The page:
The Lung Popcorn is a rare disease that causes scarring of the airway due to inflammation and possibly lung damage.
What is Popocorn Lung?
The popcorn lung, known as Popcorn Lung, is a rare disease that damages the bronchioles, the smallest airways of the lungs. Over time, the inflammation associated with the popcorn lung causes scarring and narrowing of the lung tissues and airways, causing difficulty in breathing.
The Popcorn Lung takes its name from a chemical called diacetyl, which was once commonly used to give a buttery rich flavor to foods like popcorn. In fact, Popcorn Lung was first identified in popcorn factory workers who inhaled the chemical in the workplace.
The Lung Popcorn is also known under the name of bronchiolitis obliterans or constrictive bronchiolitis . Popcorn Lung can be confused with another disease called Organized Lung Disease (BOOP).
Popcorn lung symptoms can be subtle and therefore easy to forget and the disease can be mistaken for other lung diseases. People with other respiratory conditions, especially chronic conditions such as asthma, may not be able to distinguish new symptoms from long-term pain.
Some lung infections can also be the cause. Symptoms usually appear within 2 to 8 weeks of infection or exposure to a chemical and slowly worsen over weeks or even months. Some people can develop Popcorn Lung after a transplant, but it can take several months or even years.
Some common signs and symptoms of popcorn lung include:
- Wheezing that is not related to another health problem, such as bronchitis or asthma
- Dry cough
- Shortness of breath or difficulty breathing deeply, especially during physical activities
- Unexplained exhaustion
- Rapid breathing
- Persistent irritation to the skin, eyes, mouth or nose if caused by a chemical
People should also see their doctor if symptoms develop or if chronic symptoms worsen.
Chemical damage to lung tissue can cause Popcorn Lung , along with a few other factors. Although some inherited diseases can cause Popcorn Lung , it is not an inherited disorder. Inhaling harmful chemicals, particles or toxins can cause popcorn lung formation.
The main culprits are the food flavor fumes produced during the manufacture of candies, chips, popcorn and dairy products.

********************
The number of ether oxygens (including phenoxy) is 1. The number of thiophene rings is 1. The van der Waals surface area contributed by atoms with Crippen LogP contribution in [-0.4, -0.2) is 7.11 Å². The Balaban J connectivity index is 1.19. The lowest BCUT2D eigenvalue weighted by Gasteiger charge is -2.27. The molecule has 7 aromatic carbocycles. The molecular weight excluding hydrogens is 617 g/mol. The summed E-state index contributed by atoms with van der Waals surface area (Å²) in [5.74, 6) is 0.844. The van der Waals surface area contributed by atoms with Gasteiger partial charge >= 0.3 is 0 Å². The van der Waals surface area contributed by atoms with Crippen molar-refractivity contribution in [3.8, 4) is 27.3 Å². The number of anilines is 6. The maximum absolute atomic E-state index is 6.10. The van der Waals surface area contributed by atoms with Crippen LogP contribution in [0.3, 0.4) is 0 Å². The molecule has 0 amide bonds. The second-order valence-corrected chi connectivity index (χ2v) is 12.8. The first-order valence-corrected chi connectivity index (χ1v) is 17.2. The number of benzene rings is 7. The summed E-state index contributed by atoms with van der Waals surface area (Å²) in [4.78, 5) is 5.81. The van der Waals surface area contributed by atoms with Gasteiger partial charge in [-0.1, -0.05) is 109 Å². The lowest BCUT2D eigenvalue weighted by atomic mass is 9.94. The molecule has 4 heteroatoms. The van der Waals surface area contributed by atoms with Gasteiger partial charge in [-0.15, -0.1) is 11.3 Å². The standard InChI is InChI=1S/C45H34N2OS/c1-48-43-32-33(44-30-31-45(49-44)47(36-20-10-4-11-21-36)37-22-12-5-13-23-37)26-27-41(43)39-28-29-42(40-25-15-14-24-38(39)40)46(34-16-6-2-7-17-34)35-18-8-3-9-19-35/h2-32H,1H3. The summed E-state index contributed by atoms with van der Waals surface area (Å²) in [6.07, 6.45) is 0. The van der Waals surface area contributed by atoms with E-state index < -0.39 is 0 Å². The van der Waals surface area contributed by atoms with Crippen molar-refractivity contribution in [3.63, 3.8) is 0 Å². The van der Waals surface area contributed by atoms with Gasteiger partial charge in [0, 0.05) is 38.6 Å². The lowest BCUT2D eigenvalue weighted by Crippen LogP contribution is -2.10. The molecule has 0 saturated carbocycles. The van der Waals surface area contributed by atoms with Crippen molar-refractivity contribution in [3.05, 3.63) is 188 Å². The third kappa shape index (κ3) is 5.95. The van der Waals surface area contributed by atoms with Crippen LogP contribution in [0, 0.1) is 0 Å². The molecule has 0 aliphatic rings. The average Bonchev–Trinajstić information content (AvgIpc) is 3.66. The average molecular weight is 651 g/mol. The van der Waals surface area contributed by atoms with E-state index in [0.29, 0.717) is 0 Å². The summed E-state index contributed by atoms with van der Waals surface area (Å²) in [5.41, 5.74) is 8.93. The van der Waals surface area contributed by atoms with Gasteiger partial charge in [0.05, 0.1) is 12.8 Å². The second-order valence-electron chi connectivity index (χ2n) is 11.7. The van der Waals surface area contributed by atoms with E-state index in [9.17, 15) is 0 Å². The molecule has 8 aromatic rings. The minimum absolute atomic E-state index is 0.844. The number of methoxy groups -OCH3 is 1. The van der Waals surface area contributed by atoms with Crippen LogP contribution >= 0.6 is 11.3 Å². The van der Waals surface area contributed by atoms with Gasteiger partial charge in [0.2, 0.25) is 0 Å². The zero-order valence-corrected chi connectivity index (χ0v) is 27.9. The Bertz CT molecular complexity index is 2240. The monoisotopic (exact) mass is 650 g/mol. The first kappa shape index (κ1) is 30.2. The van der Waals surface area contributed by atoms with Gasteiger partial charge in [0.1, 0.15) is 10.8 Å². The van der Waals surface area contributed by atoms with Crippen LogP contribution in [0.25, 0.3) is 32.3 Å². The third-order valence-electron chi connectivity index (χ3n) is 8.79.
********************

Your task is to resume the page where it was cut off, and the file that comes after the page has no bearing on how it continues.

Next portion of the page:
Other examples include:
- Fumes from industrial or cleaning chemicals, such as ammonia or chlorine
- Nitrous oxide, also called laughing gas
- Metal fumes from construction activities, such as welding
- Industrial air particles, such as complex dust
- Certain viral or bacterial respiratory infections
- Immune diseases, such as rheumatoid arthritis and hypersensitivity pneumonitis
Certain drugs such as penicillamine, 5-fluorouracil, and gold
Surgical transplants can cause a condition called transplant versus host, which occurs when the body refuses an organ transplant, especially after a lung, bone marrow, or stem cell transplant. This reaction can also lead to popcorn lung.
Steroids can be prescribed to treat popcorn lung. The scarring of lung tissue caused by popcorn lung is irreversible. Also, there is no cure for the disease once it develops and begins to constrict the airways. However, there are treatment options to manage or reduce symptoms and limit damage to the lungs.
It is essential to recognize the symptoms and diagnose popcorn lung at an early stage. As symptoms progress, the damage to the lungs becomes more severe and treatment becomes much more difficult. The type of treatment recommended depends on the cause and severity of the case. If the cases are due to chemicals or toxins, the person should immediately leave the environment where the exposure took place and not return to it.
Treatment options for Popcorn Lung may include:
- Macrolide antibiotics for the treatment of bacterial respiratory infections may be effective in some people
- Steroids, especially corticosteroids to reduce inflammation
- Immunosuppressive drugs that reduce the activity of the immune system and limit inflammation
- A medicine called Singulair(montelukast)which blocks specific immune cells that produce inflammation
- A lung transplant for very severe cases
The long-term outlook for many cases of popcorn lung depends on the cause and how quickly the disease gets worse. Cases due to rheumatoid arthritis can have a particularly bad outcome. It’s important to work with a doctor to develop a treatment plan specific to the cause and other underlying health issues.
Popcorn Lung is also a major cause of death associated with heart and lung transplants. It is estimated that 50 to 60% of people who survive five years after a lung transplant have the most severe cases of popcorn lung.
The best way to prevent Popcorn Lung is to avoid damage to the lungs. It is essential to avoid the factors known to increase or cause the disease.
Ways to prevent the chances of developing a popcorn lung include:
- Avoid areas or environments where it is possible to inhale chemicals or toxins, such as construction, demolition and manufacturing sites.
- Watch carefully for symptoms that may develop after an organ transplant, especially a lung, heart-lung, bone marrow or stem cell transplant.
- Wear protective respiratory equipment when exposed to environments where particles or toxins may be present in the air, such as deserts or heavily polluted areas. Various masks are available for purchase online.